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  • Writer's pictureAlina Stehle

No free contraception for Dutch women: court decision sparks debate

© Alina Stehle

A lawsuit seeking free contraception for Dutch women was dismissed by the appellate court in The Hague last week, leaving women with the financial burden and calling into question matters of equality.

In a united effort, five social organisations (Bureau Clara Wichmann, DeGoede-Zaak Foundation, Dutch Women's Council Association, WOMEN Inc. Foundation and Humanist Association) have come together with one mission: to offer cost-free contraceptives to women over 21.

According to them, high expenses for contraception can be considered as discrimination against women. It's the responsibility of the state to end this injustice, the organisations stated.

The court in The Hague rejected the case declaring it couldn't be proved that women had to pay for contraception. "That doesn't mean that in practice men and women bear the costs of contraception equally," the court argued. With this statement the court emphasizes that there is an inequality in the sense of women being mostly responsible for the costs of contraception.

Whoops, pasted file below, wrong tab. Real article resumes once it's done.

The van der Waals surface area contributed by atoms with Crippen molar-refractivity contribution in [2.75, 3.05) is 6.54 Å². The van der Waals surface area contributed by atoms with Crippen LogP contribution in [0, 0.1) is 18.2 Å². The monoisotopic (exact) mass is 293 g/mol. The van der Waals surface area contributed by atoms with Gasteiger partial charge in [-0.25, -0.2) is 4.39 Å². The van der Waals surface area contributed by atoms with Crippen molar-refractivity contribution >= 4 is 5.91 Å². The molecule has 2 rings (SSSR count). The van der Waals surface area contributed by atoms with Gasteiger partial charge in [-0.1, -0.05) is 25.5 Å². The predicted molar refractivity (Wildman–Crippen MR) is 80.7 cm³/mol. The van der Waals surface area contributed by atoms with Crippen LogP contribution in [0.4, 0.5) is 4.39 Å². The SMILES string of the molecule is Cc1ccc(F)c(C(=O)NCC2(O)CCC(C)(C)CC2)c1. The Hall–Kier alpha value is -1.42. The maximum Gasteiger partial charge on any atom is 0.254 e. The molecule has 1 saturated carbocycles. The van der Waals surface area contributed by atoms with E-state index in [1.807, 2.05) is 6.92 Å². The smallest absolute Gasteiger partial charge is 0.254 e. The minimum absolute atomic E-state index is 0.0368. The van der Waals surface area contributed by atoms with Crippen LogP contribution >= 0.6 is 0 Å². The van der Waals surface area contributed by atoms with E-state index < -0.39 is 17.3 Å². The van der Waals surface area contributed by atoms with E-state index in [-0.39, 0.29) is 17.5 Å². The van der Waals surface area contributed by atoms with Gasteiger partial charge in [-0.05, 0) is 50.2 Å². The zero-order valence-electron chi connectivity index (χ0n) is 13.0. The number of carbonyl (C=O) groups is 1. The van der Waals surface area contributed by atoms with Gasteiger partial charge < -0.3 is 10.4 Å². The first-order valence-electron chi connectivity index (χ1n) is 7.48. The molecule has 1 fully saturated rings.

In an earlier court case, the plaintiffs argued that free contraception is a human right. In that case, the court ruled that human rights treaties don't include a right to free contraception.

Bureau Clara Wichmann, who initiated both cases, expressed disappointment at the court's decision. Linde Bryk, head of strategic litigation, said: "The fight for free contraception is not over. Contraception is a fundamental reproductive right that benefits society as a whole."

The organisations haven't given up have announced that they will start follow-up actions for free contraception in the Netherlands. How the follow-up actions are going to look like is still uncertain.

"As women, we always take responsibility for contraception"

Not only the organisations are disappointed with the result. Women who are affected by the high prices of contraceptives, will suffer most from the decision. "As women, we always take responsibility for contraception," says Samanta Estevez Carias. In the past, she chose the pill because it was the cheapest option.

Looking back, "I put my body in this situation by taking hormones just because it was cheaper," says Samanta. She is criticizing that the pill can affect the health of women and believes that if the pill isn't free, there should at least be contraceptives for men to reduce the inequality.

Sanni Suhonen goes one step further and sees free contraception as a human right. "I could only afford the IUD (intrauterine device) because my boyfriend and I split the cost.” When she told people she shared the costs, many were surprised. The reaction of her friends showed her that it is still the woman's responsibility to come up with contraception.

Charleen Florijn thinks that most people take the pill because it is most subsidised by the government. She believes that "it is discriminatory and unfair that contraception is not free". The state needs to step in and readdress the inequality, Charleen believes.

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